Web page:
Revealed: University forces all freshman take course called “Anti-Black Racism” that won’t give letter grades


PITTSBURGH, PA– Starting this fall, the University of Pittsburgh will be requiring all incoming freshman to take a new course on anti-racism. The official course title is “Anti-Black Racism: History, Ideology, and Resistance.”

In a letter to students this past week, Provost Ann E. Cudd said that the course will be free of charge and count for one academic credit.

(Editor note: Because apparently letter grades are discriminatory now?)

She said that the course is part of the institution’s pursuit of an anti-racist university.

Yet it’s worth stressing that the name of the class is “Anti-Black Racism” – does that mean the syllabus indoctrinates students with the idea that racism is only towards black people?

The course is to be scheduled for one hour per week and the student will be graded on a satisfactory/no-credit basis. According to the letter, all first-year students will be automatically enrolled for the upcoming fall term.

The Pittwire reported that students at the regional campuses as well as any other interested student has the ability to register for the new course. Cudd said in a statement:

“The course is designed to inform us all about Black history and culture, about the multiple forms of anti-Black racism and about how we can be anti-racist.”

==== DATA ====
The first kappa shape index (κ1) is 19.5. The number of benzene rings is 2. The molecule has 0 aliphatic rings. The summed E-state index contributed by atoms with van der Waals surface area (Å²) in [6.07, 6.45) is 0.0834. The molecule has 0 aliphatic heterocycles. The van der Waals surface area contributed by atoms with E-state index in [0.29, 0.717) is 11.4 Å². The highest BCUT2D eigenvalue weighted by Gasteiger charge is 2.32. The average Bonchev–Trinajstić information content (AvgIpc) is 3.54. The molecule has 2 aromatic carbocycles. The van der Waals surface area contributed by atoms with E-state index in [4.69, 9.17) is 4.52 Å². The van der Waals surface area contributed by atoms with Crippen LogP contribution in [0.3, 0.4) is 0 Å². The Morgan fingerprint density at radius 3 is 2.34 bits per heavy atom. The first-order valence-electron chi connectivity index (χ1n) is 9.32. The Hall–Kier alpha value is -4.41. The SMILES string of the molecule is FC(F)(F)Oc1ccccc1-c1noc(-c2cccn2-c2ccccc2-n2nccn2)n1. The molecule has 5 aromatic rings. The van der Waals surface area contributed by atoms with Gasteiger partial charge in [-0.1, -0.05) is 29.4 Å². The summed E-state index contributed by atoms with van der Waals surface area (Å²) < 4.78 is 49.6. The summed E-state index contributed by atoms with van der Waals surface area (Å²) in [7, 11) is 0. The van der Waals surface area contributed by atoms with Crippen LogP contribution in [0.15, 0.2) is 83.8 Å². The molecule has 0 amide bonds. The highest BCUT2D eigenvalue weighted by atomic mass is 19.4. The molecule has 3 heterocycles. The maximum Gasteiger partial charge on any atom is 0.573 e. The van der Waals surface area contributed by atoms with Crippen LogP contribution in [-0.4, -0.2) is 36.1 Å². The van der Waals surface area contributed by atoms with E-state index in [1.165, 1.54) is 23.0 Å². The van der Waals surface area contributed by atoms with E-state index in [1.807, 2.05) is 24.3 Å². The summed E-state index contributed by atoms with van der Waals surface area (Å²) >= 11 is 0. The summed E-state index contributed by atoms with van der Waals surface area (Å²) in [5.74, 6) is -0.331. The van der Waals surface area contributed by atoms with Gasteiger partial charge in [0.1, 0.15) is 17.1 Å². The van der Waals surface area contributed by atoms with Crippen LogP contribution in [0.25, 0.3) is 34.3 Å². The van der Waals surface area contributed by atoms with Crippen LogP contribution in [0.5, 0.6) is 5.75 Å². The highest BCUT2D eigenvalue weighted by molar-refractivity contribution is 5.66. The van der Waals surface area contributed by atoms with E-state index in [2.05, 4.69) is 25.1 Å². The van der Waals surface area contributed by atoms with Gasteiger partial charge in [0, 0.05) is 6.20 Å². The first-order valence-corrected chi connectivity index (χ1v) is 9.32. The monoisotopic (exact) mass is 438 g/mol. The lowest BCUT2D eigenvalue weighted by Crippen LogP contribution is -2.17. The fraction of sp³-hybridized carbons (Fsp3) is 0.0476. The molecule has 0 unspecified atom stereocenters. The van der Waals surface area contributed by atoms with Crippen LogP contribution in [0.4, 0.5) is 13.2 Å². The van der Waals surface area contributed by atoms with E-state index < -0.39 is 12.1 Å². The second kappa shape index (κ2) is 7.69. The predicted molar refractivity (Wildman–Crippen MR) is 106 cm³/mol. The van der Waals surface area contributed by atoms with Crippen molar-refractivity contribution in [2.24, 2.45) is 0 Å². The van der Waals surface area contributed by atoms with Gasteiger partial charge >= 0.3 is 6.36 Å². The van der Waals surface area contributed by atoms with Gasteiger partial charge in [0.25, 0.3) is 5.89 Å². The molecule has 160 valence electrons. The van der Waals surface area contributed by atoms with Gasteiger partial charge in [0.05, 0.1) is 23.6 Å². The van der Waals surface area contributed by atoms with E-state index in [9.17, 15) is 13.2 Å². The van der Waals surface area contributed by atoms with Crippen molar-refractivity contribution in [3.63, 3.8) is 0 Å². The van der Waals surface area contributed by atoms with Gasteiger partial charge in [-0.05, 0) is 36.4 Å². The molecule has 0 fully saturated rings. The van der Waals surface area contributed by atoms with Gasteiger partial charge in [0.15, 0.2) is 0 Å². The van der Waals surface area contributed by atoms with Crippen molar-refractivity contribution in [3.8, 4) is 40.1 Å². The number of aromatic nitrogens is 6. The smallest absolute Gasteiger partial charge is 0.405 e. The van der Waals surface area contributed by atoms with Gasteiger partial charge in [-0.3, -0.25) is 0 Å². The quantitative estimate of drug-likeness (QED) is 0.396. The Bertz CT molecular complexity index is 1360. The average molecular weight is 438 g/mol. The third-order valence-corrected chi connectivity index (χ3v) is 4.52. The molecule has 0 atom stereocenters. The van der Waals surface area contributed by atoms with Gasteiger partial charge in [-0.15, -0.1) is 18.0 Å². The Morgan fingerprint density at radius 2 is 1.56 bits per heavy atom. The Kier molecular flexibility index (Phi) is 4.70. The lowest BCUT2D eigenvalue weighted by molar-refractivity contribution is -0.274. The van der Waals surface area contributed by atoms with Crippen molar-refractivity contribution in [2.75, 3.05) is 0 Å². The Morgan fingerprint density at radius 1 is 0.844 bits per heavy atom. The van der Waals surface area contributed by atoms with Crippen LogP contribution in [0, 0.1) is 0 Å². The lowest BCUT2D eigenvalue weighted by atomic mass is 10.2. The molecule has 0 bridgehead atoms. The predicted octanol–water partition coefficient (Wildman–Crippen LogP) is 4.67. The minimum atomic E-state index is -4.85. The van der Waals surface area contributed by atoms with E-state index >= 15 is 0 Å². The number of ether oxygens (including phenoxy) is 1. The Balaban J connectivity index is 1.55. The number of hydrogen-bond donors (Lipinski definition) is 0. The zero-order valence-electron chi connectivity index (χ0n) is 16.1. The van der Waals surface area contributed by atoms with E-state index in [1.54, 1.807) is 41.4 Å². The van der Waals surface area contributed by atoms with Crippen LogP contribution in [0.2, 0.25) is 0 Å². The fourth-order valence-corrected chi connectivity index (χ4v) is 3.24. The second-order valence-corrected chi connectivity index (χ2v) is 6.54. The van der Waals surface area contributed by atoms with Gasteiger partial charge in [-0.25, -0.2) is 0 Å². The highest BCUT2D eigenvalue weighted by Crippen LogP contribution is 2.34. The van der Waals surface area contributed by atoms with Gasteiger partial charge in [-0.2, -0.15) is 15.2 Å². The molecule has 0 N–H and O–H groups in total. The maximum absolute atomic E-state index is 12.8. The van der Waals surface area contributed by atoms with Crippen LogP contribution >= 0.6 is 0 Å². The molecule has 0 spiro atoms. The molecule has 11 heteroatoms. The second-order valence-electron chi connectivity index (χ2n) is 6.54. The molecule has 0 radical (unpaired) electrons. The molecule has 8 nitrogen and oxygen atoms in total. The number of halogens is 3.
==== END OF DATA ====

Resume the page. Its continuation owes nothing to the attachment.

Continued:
She added:

“It is a deposit on our commitment to transform our institution and our society, beginning with education and focusing on our future through the special class of 2024.”

Throughout the 14-week course, University of Pittsburgh faculty and activists in the Pittsburgh area will introduce students to the long tradition of scholarly activism, specifically the Black experience and Black cultural expression.

The goal of one of the lectures, as identified in the syllabus, is to provide an overview of the Reconstruction Amendments and “the agenda of Radical Republicans.”

It will also analyze the development, spread, and forms of anti-Black racism in the U.S. and around the world.

Yolanda Covington-Ward, chair of the Department of African Studies at the university led a committee of faculty and students to develop the course. She said in a statement: